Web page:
Scottsdale bank robbery results in 7.5-year sentence

A man whose criminal history in Arizona spans two decades was sentenced Monday morning to more than seven years in federal prison for a Scottsdale bank robbery that took place in September.

Eddie Lee Hatch, 55, told U.S. District Court Judge John Tuchi that he “couldn’t take living in the real world,” and attributed this sentiment to his very long criminal history. According to court records, Hatch has been asking the court for leniency for the same reason since 1992.

“I don’t know how to live out there,” Hatch said in court. “I reverted to what I have always known, but I am teachable.”

Hatch’s defense attorney, Gerald Williams, asked the judge to give him a lighter sentence due to his old age and said that there weren’t many programs available for Hatch to learn how to live outside of prison.

Hatch pleaded guilty to robbing a BBVA Compass Bank in September where he demanded money from the teller and said, “Don’t give me a dye pack or I’ll shoot you,” according to court records.

The victim told police he was concerned that Hatch had a gun, but was not sure that he actually had a weapon, court records show.

The teller provided Hatch with $3,694 including $100 in bait bills, records show.

Hatch fled the scene and later stopped to give money to two homeless individuals near a dental office, according to court records.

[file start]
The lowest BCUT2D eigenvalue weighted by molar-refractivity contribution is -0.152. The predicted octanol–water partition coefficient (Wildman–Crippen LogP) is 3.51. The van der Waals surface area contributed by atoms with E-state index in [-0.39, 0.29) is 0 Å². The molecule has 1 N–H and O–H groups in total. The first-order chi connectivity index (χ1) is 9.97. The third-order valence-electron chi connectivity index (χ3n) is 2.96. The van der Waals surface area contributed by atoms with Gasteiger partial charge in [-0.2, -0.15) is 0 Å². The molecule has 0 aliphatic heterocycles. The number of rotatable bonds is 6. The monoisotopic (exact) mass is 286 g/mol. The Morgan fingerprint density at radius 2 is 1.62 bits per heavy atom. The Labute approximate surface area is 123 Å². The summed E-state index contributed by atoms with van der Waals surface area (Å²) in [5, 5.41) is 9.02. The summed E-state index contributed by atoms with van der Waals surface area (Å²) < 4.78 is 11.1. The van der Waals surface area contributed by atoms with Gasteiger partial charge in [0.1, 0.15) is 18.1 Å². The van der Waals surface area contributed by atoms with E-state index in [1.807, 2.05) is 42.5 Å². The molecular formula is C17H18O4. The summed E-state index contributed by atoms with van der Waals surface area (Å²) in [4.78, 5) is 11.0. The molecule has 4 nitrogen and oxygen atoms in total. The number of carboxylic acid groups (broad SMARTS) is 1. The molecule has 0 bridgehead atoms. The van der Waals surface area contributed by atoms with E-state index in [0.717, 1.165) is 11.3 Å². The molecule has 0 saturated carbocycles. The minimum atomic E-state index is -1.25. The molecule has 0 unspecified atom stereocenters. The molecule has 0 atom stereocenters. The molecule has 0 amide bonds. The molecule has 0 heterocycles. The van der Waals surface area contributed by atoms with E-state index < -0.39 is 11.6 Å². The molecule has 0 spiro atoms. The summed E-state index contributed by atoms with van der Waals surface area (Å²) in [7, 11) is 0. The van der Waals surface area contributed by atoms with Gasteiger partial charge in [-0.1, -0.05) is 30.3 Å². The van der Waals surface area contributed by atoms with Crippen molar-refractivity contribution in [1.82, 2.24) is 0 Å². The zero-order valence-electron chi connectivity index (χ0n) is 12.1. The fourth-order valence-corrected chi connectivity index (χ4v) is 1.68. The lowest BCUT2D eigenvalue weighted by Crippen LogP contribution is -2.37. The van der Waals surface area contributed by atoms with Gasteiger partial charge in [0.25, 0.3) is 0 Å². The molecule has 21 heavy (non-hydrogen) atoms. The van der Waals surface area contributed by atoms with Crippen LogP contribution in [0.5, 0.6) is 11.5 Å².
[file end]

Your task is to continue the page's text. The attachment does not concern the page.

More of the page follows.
Hatch decided after the bank robbery that he did not want to be taken back into custody, according to court records, and he tried to get police to kill him. Hatch attempted to achieve his goal by ramming the accelerator of his car, causing it to collide with and move a police cruiser, before physically fighting with multiple officers who had already shocked Hatch with a Taser, according to court records.

Prosecutors insisted Monday that there were resources available, but that Hatch did not take advantage of those available to him.

“It appears he is not going to change,” Assistant U.S. Attorney Rachel Stoddard said.

According to court records, Hatch has a long history of threatening to use a gun on his victims, including a robbery in 1981 and a robbery at a Pizza Hut in 1992. Once released from prison, in 2001, Hatch returned to his pattern of violence with firearms by pointing at semi-automatic pistol at his girlfriend’s son before striking him on the back of the head, according to court records.

In his latest robbery, the branch manager of the bank and his 8-year-old daughter were present, causing “secondary trauma and emotional distress,” according to court records. Stoddard cited this as another reason the judge should not sentence Hatch with leniency.

“Don’t make this a death sentence for me,” Hatch asked Tuchi. “I will get out of there and change.”

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